Angling for the best knot
Apr 3, 2007
As any experienced angler will know, some knots are better than others -- but exactly why a "blood knot" should be stronger than, say, a "reef knot" is far from clear. Now, physicists in Japan have tried to unravel this mystery by carrying out the first experiments into how fishing lines with knots in them actually break. Surprisingly, it turns out that some knots that are strong when made using traditional nylon fishing line are in fact the weakest when made in a more modern material called PVDF (New Journal of Physics 9 65).
Determining exactly where a knot breaks in a material is not easy. First, the shape of the knot changes as it is tightened. Second, it is difficult to watch how the broken strands recoil, which takes place very quickly. Third, most knots unravel after breaking, making it hard to reconstruct a broken knot.
Hiroki Uehara and colleagues at Gumna University have now found a simple solution to these knotty problems. They first stretched a knot to nearly its breaking point and then daubed ink onto the exposed portions of the knot – leaving the internal portions of the knot unstained. After the ink had dried, they continued to pull until the knot broke. By comparing the ink patterns on the strand before and after breaking they were able to determine exactly where the knot failed.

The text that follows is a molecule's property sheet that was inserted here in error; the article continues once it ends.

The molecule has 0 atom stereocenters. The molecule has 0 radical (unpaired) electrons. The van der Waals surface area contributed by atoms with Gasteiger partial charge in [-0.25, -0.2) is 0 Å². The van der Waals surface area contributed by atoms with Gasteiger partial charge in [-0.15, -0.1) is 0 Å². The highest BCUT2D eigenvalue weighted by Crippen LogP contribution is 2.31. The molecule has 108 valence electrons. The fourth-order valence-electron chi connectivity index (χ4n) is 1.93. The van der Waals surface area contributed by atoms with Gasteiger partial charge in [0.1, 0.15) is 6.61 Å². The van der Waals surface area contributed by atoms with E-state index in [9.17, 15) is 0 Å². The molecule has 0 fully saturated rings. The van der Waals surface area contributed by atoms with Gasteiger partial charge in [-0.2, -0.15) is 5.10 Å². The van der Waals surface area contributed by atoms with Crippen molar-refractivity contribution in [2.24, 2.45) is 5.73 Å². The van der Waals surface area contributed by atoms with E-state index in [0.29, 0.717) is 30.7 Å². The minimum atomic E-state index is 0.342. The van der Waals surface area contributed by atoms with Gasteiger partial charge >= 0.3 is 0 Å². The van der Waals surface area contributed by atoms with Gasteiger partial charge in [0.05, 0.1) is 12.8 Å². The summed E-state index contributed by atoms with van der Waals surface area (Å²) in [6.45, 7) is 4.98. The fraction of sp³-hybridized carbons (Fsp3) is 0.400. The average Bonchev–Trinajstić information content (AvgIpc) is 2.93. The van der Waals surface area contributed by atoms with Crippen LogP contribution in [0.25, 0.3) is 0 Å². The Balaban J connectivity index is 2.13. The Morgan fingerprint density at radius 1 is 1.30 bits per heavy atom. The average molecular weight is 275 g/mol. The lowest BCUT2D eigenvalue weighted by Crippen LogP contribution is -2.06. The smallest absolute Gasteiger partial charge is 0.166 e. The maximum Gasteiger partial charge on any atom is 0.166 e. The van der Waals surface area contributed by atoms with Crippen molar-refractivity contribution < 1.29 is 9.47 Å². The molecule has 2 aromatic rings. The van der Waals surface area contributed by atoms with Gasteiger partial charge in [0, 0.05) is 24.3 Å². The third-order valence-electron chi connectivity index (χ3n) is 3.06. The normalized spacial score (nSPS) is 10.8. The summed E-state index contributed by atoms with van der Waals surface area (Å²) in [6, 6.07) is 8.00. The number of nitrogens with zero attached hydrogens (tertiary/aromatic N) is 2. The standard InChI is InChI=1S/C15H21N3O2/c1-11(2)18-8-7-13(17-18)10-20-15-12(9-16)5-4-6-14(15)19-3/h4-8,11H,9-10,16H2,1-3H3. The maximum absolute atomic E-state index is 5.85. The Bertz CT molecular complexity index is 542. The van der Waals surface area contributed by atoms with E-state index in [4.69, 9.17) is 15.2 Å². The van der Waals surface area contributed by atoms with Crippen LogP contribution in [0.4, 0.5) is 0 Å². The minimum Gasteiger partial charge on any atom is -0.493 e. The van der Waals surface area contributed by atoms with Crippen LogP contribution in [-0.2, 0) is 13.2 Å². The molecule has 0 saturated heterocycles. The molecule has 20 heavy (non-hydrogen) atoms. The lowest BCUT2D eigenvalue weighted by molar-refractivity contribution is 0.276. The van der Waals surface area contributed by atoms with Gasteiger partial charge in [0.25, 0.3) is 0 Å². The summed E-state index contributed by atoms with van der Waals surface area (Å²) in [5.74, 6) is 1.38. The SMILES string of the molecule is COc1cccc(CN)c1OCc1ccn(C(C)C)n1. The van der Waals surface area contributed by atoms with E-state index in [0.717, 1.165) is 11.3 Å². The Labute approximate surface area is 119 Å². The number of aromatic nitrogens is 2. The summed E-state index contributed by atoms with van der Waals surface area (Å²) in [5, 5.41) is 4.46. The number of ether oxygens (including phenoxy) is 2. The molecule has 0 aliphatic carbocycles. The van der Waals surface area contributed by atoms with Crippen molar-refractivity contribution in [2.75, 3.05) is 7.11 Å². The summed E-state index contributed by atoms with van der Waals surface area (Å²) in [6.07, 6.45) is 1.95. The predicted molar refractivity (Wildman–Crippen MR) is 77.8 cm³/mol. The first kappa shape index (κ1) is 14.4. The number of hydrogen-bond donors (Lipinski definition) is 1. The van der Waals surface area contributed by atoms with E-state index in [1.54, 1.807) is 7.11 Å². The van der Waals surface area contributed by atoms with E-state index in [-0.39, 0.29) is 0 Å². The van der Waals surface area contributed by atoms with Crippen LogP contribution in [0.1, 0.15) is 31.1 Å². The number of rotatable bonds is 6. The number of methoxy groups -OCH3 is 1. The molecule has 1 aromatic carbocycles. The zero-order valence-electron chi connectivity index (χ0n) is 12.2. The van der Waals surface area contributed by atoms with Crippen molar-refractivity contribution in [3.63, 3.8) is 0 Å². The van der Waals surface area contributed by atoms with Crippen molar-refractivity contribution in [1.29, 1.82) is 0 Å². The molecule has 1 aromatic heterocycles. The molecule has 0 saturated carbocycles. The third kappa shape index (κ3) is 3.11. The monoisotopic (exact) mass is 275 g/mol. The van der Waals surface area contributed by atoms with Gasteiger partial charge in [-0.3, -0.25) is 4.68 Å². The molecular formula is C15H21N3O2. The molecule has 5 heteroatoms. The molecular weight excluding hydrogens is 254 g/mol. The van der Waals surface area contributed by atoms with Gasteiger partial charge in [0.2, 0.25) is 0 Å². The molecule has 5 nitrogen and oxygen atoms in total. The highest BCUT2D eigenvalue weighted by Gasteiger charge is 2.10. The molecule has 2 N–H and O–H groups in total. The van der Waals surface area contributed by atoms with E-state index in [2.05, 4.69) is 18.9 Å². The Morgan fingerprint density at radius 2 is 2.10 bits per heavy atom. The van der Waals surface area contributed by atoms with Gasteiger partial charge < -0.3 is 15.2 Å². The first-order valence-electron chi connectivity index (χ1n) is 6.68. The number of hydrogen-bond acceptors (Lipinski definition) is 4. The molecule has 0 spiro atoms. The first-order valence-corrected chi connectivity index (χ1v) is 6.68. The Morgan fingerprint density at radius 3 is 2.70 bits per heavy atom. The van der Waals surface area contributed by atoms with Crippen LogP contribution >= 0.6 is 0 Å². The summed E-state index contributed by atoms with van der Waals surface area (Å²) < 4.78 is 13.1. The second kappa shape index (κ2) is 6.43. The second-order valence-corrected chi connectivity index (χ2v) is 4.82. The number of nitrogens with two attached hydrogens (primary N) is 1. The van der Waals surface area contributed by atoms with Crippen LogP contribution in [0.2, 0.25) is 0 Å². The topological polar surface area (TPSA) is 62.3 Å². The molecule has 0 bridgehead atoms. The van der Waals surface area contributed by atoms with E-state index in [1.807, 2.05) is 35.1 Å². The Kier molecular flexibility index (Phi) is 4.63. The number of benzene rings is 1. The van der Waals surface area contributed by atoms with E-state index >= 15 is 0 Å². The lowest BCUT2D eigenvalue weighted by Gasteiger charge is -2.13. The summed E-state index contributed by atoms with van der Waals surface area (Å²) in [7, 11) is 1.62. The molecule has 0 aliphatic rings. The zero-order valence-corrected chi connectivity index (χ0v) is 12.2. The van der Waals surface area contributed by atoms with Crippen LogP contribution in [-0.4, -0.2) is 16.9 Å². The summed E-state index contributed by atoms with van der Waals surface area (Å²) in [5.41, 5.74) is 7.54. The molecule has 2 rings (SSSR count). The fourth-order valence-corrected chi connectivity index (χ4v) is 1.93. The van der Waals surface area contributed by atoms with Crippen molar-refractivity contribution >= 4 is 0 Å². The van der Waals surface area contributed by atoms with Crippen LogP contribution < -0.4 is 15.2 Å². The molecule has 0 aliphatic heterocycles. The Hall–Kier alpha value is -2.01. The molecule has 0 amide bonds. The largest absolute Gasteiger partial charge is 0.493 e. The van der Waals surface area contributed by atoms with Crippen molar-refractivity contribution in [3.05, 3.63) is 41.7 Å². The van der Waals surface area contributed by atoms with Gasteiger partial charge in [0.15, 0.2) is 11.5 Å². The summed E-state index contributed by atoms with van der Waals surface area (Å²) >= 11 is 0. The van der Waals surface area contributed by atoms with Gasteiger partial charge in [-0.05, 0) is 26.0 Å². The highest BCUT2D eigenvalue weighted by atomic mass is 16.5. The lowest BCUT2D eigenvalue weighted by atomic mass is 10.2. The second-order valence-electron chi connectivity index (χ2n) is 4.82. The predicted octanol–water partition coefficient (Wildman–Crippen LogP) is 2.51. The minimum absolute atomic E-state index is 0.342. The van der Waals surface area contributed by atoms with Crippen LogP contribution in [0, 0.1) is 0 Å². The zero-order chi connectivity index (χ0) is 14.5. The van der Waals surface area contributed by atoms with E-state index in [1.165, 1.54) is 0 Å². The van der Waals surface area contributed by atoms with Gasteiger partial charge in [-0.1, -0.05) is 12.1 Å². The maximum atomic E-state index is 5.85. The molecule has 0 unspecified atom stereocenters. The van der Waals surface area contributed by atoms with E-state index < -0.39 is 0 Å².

The researchers focused on simple "torus" knots, which can be characterized in terms of how many times the strand crosses over itself in the knot (see figure). When the knots were made in the PVDF (poly(vinylidene fluoride)) material, Uehara and colleagues were surprised to find that knots with the lowest crossing numbers were significantly stronger than knots with higher numbers – which is exactly the opposite of what is observed with traditional, nylon fishing line.
By examining the broken strands using optical and electron microscopes, the physicists discovered that torus knots with low crossing numbers broke due to the bending of the strand at one edge of the knot. However, torus knots with high crossing numbers broke deep inside the knot as a result of the twisting of the strand.
Uehara told Physics Web that the results suggest that nylon is more flexible and resistant to damage by twisting than PVDF, but that more experimental work is needed to understand the processes involved.
Preliminary tests on a different type of knot in PVDF (called a “twist knot") suggest that strength increases with crossing number in that knot – the opposite of what was seen for PVDF torus knots. Uehara believes that this occurs because there is actually much less twisting in a twist knot.
About the author
Hamish Johnston is editor of Physics Web